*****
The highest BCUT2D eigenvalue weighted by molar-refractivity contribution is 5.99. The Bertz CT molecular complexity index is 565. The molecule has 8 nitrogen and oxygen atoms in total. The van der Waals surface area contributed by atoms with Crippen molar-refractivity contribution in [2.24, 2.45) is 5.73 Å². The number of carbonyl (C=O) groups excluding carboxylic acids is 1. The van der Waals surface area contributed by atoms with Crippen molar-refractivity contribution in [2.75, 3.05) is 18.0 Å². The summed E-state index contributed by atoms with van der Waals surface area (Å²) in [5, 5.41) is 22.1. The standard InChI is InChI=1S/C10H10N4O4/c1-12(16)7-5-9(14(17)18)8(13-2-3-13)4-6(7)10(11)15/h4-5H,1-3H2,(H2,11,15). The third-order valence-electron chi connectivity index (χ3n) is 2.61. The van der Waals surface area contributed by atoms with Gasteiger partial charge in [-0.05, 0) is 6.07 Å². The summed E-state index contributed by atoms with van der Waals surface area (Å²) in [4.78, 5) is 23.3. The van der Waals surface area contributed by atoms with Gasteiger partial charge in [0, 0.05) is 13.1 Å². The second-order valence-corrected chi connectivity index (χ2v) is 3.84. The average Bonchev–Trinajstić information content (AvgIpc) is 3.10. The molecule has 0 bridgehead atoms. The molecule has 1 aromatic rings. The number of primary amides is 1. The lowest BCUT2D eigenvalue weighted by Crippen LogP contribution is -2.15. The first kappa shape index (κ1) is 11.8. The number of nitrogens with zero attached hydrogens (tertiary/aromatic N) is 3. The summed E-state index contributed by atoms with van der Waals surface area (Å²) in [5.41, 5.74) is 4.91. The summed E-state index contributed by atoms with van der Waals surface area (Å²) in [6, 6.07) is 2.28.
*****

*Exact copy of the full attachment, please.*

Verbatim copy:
The highest BCUT2D eigenvalue weighted by molar-refractivity contribution is 5.99. The Bertz CT molecular complexity index is 565. The molecule has 8 nitrogen and oxygen atoms in total. The van der Waals surface area contributed by atoms with Crippen molar-refractivity contribution in [2.24, 2.45) is 5.73 Å². The number of carbonyl (C=O) groups excluding carboxylic acids is 1. The van der Waals surface area contributed by atoms with Crippen molar-refractivity contribution in [2.75, 3.05) is 18.0 Å². The summed E-state index contributed by atoms with van der Waals surface area (Å²) in [5, 5.41) is 22.1. The standard InChI is InChI=1S/C10H10N4O4/c1-12(16)7-5-9(14(17)18)8(13-2-3-13)4-6(7)10(11)15/h4-5H,1-3H2,(H2,11,15). The third-order valence-electron chi connectivity index (χ3n) is 2.61. The van der Waals surface area contributed by atoms with Gasteiger partial charge in [-0.05, 0) is 6.07 Å². The summed E-state index contributed by atoms with van der Waals surface area (Å²) in [4.78, 5) is 23.3. The van der Waals surface area contributed by atoms with Gasteiger partial charge in [0, 0.05) is 13.1 Å². The second-order valence-corrected chi connectivity index (χ2v) is 3.84. The average Bonchev–Trinajstić information content (AvgIpc) is 3.10. The molecule has 0 bridgehead atoms. The molecule has 1 aromatic rings. The number of primary amides is 1. The lowest BCUT2D eigenvalue weighted by Crippen LogP contribution is -2.15. The first kappa shape index (κ1) is 11.8. The number of nitrogens with zero attached hydrogens (tertiary/aromatic N) is 3. The summed E-state index contributed by atoms with van der Waals surface area (Å²) in [5.41, 5.74) is 4.91. The summed E-state index contributed by atoms with van der Waals surface area (Å²) in [6, 6.07) is 2.28.